Study finds acupuncture could help with dental anxiety

Search Dental Tribune

Study finds acupuncture could help with dental anxiety


The latest news in dentistry free of charge.

  • This field is for validation purposes and should be left unchanged.
Researchers from the University of York have found that acupuncture could help with dental anxiety. (Photograph: Syda Productions/Shutterstock)

Thu. 10. May 2018


YORK, UK: Fear of the dentist is something some people suffer from more than others. With multiple reasons for dental anxiety and its effects, there is however limited research on its impact and possible treatment methods. In an effort to look deeper into the topic, researchers from the University of York have recently reviewed a number of studies on treating dental anxiety with acupuncture, and the results show it could be a helpful tool.

For the systematic review and meta-analysis, six trials with a total of 800 patients were chosen from almost 130 eligible trials. The researchers used a points scale to measure anxiety, and in the studies included, anxiety was shown to be reduced by eight points when dental patients were given acupuncture as a treatment. According to the researchers, this level of reduction is considered to be clinically relevant, indicating that acupuncture could be a possibility for treating dental anxiety.

Co-author Dr Hugh MacPherson, Professor of Acupuncture Research at the University of York’s Department of Health Sciences, said: “There is increasing scientific interest in the effectiveness of acupuncture either as a standalone treatment or as an accompanying treatment to more traditional medications.”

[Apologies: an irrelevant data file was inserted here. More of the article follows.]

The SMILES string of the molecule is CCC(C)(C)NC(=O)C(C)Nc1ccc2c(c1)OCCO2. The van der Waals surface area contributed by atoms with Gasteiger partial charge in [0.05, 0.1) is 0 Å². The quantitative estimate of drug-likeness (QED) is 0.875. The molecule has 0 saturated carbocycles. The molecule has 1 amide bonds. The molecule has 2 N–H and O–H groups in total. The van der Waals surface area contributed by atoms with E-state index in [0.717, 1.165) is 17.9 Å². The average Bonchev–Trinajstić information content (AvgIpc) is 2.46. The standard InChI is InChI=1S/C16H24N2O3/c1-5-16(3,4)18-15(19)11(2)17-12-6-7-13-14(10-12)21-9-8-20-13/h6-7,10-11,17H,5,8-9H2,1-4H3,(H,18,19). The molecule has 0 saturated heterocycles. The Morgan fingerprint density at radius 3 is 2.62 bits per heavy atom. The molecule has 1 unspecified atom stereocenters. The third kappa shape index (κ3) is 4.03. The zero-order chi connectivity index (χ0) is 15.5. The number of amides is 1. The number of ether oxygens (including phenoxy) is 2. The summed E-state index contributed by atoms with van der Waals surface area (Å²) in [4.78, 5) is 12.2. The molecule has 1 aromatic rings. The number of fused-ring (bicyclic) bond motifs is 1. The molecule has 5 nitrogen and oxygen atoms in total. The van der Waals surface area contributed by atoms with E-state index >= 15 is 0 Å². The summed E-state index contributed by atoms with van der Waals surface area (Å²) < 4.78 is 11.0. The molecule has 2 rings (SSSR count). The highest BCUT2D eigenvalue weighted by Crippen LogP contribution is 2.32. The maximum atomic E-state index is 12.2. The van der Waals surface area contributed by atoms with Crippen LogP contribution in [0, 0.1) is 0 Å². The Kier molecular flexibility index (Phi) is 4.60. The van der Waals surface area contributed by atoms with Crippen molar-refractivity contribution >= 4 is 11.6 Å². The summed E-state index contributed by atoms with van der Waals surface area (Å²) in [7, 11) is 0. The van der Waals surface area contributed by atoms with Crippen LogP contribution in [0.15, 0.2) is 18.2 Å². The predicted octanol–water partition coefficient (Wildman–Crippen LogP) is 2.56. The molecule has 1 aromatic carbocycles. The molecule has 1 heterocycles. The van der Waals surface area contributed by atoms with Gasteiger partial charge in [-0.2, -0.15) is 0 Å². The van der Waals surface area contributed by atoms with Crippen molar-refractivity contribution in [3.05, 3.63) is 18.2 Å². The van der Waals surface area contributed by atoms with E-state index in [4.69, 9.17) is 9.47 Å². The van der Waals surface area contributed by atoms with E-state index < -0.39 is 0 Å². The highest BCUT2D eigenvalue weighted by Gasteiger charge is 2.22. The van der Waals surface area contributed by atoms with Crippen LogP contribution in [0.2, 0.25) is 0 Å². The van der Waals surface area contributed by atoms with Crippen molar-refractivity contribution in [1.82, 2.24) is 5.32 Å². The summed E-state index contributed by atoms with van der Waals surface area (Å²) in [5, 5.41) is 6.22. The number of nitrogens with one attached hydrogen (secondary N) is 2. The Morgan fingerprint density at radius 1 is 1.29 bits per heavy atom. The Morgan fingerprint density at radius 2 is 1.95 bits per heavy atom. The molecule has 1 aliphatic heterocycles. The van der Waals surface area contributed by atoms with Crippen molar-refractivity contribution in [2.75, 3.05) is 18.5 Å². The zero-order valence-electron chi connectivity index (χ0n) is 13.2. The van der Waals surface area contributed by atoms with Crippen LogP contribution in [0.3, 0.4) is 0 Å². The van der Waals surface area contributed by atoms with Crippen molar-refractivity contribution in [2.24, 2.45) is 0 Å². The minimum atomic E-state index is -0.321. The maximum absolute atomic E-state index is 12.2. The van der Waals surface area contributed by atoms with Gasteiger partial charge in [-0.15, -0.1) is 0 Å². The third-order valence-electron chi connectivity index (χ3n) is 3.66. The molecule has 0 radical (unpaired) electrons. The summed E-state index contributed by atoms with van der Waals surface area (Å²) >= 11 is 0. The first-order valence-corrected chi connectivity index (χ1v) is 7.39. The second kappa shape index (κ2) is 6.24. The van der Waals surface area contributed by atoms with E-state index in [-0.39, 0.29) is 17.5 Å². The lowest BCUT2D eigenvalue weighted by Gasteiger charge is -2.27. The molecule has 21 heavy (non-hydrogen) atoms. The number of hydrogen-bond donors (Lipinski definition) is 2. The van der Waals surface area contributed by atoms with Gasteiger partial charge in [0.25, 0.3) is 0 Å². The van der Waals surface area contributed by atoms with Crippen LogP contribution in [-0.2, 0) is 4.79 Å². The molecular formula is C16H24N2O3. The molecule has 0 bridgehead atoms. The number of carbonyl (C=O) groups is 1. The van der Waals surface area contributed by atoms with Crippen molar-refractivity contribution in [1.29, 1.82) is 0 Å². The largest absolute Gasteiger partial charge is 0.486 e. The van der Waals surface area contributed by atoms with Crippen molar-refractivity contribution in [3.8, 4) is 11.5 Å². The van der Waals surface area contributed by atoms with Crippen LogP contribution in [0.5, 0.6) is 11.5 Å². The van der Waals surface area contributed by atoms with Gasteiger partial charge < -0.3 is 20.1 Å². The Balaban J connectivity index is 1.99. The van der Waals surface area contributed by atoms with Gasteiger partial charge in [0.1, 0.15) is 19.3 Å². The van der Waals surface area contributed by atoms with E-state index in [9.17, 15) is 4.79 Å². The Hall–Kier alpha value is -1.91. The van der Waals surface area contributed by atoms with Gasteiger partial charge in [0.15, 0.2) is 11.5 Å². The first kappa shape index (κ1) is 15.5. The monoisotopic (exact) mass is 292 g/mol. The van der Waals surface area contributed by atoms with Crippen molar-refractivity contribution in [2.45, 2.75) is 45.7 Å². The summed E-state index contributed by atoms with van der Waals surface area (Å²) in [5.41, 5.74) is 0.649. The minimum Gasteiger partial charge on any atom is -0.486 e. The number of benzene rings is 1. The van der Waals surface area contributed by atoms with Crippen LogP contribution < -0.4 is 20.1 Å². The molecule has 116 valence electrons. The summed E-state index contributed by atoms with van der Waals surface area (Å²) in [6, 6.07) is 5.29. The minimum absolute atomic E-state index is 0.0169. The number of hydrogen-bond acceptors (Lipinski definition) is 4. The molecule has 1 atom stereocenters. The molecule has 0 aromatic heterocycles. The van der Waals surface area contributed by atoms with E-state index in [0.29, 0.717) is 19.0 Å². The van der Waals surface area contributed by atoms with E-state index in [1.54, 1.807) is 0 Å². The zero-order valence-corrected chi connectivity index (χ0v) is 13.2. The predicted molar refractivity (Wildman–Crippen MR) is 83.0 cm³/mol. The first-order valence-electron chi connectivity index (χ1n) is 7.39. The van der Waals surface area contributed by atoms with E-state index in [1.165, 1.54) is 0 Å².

Of the six studies, those that compared anxiety levels between patients that received acupuncture and those that did not show a significant difference in anxiety scores during dental treatment. However, the researchers noted that no conclusions could be drawn between patients that received acupuncture as an intervention and those that received placebo treatment, and suggested that larger controlled trials are needed to increase the robustness of the findings.

“If acupuncture is to be integrated into dental practices, or for use in other cases of extreme anxiety, then there needs to be more high-quality research that demonstrates that it can have a lasting impact on the patient. Early indications look positive, but there is still more work to be done,” said MacPherson.

The study, titled “Acupuncture for anxiety in dental patients: Systematic review and meta-analysis”, was published in the June 2018 issue of the European Journal of Integrative Medicine.

Leave a Reply

Your email address will not be published. Required fields are marked *